Lower West Side
The Lower West Side of Chicago is 3 miles southwest of the Loop and is situated between The Burlington Northern railroad tracks to the north and west and the Chicago River to the south and east. This area has a rich history that starts in the mid 19th century when most of the area was inhabited by Germans, Polish, Czech and Italian immigrants. Being that the Czech immigrants had the most residents, a part of the neighborhood was named after the Czech Republic city Plzeň (Pilsen). Before the turn of the century the area was plagued with disease and poor living conditions including frequent flooding and lack of indoor plumbing. The outbreak of cholera caused many of the German and Irish to migrate to other neighborhoods.
Those that remained worked in manufacturing, lumber yards, breweries and the area grew to a busy industrial area. The people in Pilsen and the Heart of Chicago, the most well known areas in The Lower West Side, founded churches, started newspapers in various languages and established schools. Up until the Great Depression, this neighborhood was known for its hard working class and the industry around them. With the World Wars came a housing crisis and and strained business. A great deal of the residents moved out of the area to the suburbs and the neighborhood’s livelihood suffered.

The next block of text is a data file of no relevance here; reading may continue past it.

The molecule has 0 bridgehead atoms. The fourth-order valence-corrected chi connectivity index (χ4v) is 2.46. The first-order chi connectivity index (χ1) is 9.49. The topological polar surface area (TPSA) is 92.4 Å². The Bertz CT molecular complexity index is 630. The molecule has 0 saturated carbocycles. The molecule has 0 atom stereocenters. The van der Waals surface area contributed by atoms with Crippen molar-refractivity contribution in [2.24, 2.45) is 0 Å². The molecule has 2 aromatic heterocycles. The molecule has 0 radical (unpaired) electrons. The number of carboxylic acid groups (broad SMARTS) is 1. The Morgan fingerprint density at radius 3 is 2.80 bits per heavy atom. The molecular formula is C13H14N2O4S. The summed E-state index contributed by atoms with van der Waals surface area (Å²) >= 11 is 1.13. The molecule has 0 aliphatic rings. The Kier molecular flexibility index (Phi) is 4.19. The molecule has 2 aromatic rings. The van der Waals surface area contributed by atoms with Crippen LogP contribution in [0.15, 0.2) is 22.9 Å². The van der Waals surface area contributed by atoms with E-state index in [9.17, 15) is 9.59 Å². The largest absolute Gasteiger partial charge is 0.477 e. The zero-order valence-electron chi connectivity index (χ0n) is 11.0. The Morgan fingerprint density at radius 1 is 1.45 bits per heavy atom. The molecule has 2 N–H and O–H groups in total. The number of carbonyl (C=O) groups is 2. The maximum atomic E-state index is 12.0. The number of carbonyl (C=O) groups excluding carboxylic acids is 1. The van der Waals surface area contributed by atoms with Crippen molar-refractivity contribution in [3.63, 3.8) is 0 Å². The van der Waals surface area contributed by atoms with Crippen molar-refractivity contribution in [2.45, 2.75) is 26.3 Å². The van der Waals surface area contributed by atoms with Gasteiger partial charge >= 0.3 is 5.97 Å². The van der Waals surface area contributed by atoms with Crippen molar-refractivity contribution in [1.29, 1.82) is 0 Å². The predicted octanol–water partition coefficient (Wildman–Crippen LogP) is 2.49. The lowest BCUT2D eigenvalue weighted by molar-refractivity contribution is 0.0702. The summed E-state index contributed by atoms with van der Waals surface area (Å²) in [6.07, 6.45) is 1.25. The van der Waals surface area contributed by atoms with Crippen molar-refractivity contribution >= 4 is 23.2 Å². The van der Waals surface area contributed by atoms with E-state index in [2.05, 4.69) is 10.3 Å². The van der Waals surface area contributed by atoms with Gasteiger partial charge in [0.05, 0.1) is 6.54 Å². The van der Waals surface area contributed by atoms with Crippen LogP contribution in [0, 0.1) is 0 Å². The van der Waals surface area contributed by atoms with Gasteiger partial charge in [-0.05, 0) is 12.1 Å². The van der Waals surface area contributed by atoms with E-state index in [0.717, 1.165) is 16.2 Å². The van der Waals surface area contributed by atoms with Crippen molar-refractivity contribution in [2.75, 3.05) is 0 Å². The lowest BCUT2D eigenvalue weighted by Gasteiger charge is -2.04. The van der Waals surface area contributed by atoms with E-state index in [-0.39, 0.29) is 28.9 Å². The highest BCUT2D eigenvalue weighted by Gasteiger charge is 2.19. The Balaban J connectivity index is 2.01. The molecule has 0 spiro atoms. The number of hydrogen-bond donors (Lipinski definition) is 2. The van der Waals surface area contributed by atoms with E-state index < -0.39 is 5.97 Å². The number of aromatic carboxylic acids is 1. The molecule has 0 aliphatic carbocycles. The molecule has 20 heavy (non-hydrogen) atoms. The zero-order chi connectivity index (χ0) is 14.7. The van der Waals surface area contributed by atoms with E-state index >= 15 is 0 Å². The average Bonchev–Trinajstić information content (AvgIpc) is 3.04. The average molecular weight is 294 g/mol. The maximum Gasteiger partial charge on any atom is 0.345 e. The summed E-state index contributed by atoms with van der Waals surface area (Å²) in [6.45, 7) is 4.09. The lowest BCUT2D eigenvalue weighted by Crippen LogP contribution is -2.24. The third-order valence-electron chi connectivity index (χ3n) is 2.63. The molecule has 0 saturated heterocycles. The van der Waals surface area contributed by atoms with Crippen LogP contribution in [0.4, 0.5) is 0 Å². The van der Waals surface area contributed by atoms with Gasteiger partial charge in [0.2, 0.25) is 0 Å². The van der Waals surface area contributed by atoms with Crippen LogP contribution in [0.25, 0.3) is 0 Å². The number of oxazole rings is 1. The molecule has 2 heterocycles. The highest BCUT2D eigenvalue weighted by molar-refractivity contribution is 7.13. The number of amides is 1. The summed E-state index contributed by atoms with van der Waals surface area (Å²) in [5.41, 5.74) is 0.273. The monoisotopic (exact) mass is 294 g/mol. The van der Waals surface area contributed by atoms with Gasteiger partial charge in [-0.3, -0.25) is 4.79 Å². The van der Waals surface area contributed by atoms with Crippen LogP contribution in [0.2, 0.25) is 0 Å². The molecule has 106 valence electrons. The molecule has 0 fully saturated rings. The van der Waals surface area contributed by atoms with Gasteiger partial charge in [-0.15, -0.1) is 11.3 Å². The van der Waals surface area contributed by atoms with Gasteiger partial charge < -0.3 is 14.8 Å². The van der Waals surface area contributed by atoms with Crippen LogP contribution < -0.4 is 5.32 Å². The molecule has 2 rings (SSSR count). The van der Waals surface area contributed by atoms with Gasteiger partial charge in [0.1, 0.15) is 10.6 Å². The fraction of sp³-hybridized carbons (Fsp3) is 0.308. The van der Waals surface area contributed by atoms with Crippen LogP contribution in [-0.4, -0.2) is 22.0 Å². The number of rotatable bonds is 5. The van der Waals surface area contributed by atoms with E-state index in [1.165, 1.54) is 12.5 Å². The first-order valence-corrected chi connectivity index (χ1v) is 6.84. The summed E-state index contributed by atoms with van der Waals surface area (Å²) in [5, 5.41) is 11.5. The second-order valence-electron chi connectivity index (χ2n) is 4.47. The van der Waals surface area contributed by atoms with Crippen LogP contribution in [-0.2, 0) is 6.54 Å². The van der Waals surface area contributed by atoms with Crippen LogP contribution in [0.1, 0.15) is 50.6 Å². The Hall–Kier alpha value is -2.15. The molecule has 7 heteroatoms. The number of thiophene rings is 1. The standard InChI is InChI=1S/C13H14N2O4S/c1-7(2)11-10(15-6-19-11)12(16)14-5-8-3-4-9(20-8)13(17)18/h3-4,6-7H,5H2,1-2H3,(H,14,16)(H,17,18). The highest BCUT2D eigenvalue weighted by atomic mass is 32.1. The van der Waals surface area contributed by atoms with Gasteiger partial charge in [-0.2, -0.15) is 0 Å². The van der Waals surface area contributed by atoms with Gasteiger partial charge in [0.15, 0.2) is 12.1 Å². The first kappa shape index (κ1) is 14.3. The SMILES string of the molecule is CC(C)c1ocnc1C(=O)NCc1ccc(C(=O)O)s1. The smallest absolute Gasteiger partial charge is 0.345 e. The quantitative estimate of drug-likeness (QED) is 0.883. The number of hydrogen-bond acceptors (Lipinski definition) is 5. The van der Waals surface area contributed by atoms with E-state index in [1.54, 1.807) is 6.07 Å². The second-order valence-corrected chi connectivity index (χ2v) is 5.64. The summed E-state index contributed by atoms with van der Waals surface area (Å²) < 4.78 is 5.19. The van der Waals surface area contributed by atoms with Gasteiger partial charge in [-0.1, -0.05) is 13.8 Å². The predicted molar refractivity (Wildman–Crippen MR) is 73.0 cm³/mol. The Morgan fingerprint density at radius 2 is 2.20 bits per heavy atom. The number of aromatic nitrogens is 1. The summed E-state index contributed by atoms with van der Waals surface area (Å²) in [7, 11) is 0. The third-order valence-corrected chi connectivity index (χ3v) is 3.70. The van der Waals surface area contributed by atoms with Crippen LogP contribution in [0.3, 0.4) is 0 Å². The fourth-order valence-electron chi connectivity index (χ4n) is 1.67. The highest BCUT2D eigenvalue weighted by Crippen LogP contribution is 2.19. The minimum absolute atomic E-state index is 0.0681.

In the 1960s quite a few changes came to the area. With the expansion of the UIC campus, many Latinos were displaced and came to reside in the Lower West Side. This was around the time the Stevenson Expressway was completed and gave residents easy access to the Loop and other parts of the city. The Latino presence in the Lower West Side continued to grow and plant roots in this neighborhood establishing the Mexican Fine Arts Center, starting cultural parades and celebrations as well as employing artists to paint murals all around the city.
Now Pilsen and the Heart of Chicago are still the “heart” of the Lower West Side and the entire neighborhood has come to be known for its amazing restaurants, shops and retail that represent its residents and their origins. The numerous murals that adorn homes, train overpasses and building walls in the neighborhood paint a picture of a diverse and proud people that reside there.
If you are interested in living on the Lower West Side please reach out to us here at Real Living. We would be happy to set up an online search, show you some listings or just answer some questions about the neighborhood. We look forward to hearing from you!